Considering our stuff: what to buy, what to give and throw away, and the concept of death cleaning.

It is quite amazing how much STUFF we can accumulate, at least those of us fortunate to be reasonably well off and live in the United States or another first-world economy.

I recently served as a middle-man to take baby-items from one recent mother to a soon-to-be mother; two friends who don’t know eachother. I was amazed by the number of items that have been invented as an attempt to make parenting in those first few months a little easier. Quite the niche market for the business world! Among other items, I picked up a baby bed that looks like a pillow but has a slightly ridged side to nestle baby in, and an electric chair that is designed to move to soothe baby with settings such as a car ride or a kangaroo (hopefully a little more gentle than a live kangaroo!) While I know I would get all I could find to make things easier if I were to be a mother, I couldn’t help but chuckle at how in the heck mother’s managed without the kangaroo chair 100 years ago. These items may be helpful – but the are not necessary.

The thing with baby items is that, unless you are going to have another child, you know when you are done with your STUFF. Not only that, it’s easy to pass along to another expecting mom who will be grateful for stuff that might make her coming life easier. You accumulate, and then you gift or sell to move things out of your home.

But how do we decide when to part with our other stuff? When do we realize that we don’t wear those shirts enough to keep, or that we will never fit into that pair of jeans again? How do we decide when all the stuff for an activity that we no longer engage in should be removed from the house because we are unlikely to engage in that activity again? For example, I have some really nice hockey equipment sitting in my attic. I haven’t played hockey in nearly a decade. But what if I play again? It would be a real hassle and expense to get the equipment again! Furthermore, if I wanted to get rid of it, there is a cost (time and hassle and stress) attached to finding someone, or many people, who would enjoy these items and might even be willing to pay a little for them.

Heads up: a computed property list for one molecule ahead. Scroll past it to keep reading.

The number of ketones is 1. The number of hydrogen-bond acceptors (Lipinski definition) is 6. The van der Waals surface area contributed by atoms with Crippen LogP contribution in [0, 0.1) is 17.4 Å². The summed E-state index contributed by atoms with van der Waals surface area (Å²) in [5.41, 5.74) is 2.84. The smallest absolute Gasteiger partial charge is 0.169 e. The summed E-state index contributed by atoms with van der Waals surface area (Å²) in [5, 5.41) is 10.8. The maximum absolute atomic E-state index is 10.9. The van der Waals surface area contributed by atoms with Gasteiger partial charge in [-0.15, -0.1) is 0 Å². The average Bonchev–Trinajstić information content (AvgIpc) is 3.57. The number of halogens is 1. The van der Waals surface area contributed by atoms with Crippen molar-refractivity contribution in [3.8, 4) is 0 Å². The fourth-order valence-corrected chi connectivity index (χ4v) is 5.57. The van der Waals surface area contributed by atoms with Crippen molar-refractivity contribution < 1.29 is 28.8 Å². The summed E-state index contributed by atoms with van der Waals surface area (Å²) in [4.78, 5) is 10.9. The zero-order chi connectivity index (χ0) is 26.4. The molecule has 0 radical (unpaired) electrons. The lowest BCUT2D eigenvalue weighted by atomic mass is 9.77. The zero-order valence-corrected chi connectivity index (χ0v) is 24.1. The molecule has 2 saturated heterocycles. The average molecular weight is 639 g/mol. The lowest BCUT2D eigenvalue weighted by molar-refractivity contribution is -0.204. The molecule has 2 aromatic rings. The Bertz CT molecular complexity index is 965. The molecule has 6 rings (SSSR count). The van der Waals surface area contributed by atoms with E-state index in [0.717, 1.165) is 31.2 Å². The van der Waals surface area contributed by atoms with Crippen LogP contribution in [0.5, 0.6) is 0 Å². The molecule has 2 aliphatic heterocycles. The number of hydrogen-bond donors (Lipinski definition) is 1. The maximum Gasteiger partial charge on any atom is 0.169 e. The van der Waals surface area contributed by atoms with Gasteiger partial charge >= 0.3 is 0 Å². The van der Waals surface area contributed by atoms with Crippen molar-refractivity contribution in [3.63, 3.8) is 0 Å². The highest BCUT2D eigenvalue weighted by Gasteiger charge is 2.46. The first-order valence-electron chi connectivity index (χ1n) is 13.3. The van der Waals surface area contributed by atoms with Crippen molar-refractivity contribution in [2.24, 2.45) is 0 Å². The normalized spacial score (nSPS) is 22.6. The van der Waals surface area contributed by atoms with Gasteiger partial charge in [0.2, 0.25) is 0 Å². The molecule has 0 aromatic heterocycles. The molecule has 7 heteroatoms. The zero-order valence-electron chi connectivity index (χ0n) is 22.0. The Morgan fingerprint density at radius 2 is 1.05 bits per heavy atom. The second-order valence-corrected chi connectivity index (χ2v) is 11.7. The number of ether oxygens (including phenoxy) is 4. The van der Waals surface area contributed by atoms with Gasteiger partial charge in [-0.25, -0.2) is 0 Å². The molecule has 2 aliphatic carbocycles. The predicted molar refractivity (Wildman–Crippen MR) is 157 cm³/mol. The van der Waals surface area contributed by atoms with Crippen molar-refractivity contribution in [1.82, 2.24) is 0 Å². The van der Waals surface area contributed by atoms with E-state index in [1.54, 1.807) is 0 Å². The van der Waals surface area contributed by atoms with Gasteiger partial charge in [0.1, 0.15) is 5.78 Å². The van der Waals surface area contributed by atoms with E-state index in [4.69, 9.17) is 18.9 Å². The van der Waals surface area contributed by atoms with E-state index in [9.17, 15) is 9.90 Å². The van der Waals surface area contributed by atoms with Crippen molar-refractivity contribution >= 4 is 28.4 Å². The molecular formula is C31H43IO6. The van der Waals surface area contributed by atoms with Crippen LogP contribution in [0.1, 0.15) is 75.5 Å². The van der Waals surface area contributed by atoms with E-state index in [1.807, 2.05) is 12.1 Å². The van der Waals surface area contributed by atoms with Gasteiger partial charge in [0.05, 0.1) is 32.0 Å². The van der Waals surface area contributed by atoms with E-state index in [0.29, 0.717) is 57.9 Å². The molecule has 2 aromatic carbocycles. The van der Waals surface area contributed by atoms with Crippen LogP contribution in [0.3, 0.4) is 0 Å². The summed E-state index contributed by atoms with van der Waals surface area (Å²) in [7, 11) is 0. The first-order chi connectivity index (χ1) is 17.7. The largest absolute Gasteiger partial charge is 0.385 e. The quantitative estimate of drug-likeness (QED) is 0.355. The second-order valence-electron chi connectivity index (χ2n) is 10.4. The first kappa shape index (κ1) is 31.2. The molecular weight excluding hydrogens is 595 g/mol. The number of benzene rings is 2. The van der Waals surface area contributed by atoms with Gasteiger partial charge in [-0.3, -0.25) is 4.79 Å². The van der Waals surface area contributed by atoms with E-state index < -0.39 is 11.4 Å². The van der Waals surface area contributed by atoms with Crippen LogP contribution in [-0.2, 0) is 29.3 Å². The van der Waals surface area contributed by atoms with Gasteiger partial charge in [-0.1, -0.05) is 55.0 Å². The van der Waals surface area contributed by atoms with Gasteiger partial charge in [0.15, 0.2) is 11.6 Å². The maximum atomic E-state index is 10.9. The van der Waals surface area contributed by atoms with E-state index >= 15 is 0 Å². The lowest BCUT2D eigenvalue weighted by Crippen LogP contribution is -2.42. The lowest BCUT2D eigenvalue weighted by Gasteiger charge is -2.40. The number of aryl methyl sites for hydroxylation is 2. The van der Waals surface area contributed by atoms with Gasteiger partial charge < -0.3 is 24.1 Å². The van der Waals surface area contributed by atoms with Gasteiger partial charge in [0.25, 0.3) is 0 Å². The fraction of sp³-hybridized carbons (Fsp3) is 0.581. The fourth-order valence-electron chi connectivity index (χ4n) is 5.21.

Which brings up another point. Trash.

Some of that hockey equipment is not something that anyone is going to want from me. It belongs in the trash. But to throw away something is to face my own wasteful practices. We want to believe that we can help someone by donating our old, arcane, dirty, outdated, used, items, rather than acknowledge that we created more trash that will sit in our landfills.

So what to do?

Each of us must find our own comfort level with obtaining new stuff. We must first decide carefully what we want to bring into our homes.

And we must find our comfort level with having things around us. We all have differing capacities for clutter, often different even between spouses, and we must find that balance. At some point space and order is more important than holding onto our stuff. This of course requires a lot of steps, the time spent, deciding what to let go of, and the logistics of getting it out of your house.

The Marie Kondo’s Kon Mari Method has received a lot of press recently, and become a tv show. This is a great resource.

Another resource I am really enjoying is the book: The Gentle Art of Swedish Death Cleaning by Margareta Magnussun. This is a lovely read, and I am considering gifting it to some of my estate planning clients. The idea behind death cleaning is to go through your lifetime accumulation of stuff and to get rid of it in your retired years – so that your family doesn’t have to do it for you. However, the same concepts apply to any of us, regardless of age, who find an overabundance of stuff surrounding us. The book is written in a simple light and playful, slightly humorous way,  making it accessible and a joy to read.

Of course, if you bring a new book into your home, perhaps a current book should be gifted (or thrown away) at the same time!

Happy clutter clearing and good luck!

Finding the grateful moments: Reflecting on over 1.5 years keeping a gratitude journal.

In 2018 I completed my own Happiness Project, inspired by Gretchen Rubin’s book by the same name. Before the year began, I decided on one focus for the month. Goals ranged from learning to garden, working on total immersion swimming, to doing something out of my routine every day of the month. (I wrote about the project here, and wrote about each month’s goal on my blog as well).

In September, my goal was to develop a gratitude practice by starting a journal in which I wrote down three things each day that I was grateful for, and wrote about it here. I have maintained that practice, and as I just finished that journal (literally, filled up every page), it presents as a good time to reflect on the practice. Why have I kept this up for so long when so many habits so easily go by the wayside?

Here are some of my thoughts about why this has stuck:

  • It is really easy. It takes me just a minute or two and I do it the very first thing when I crawl into bed at night.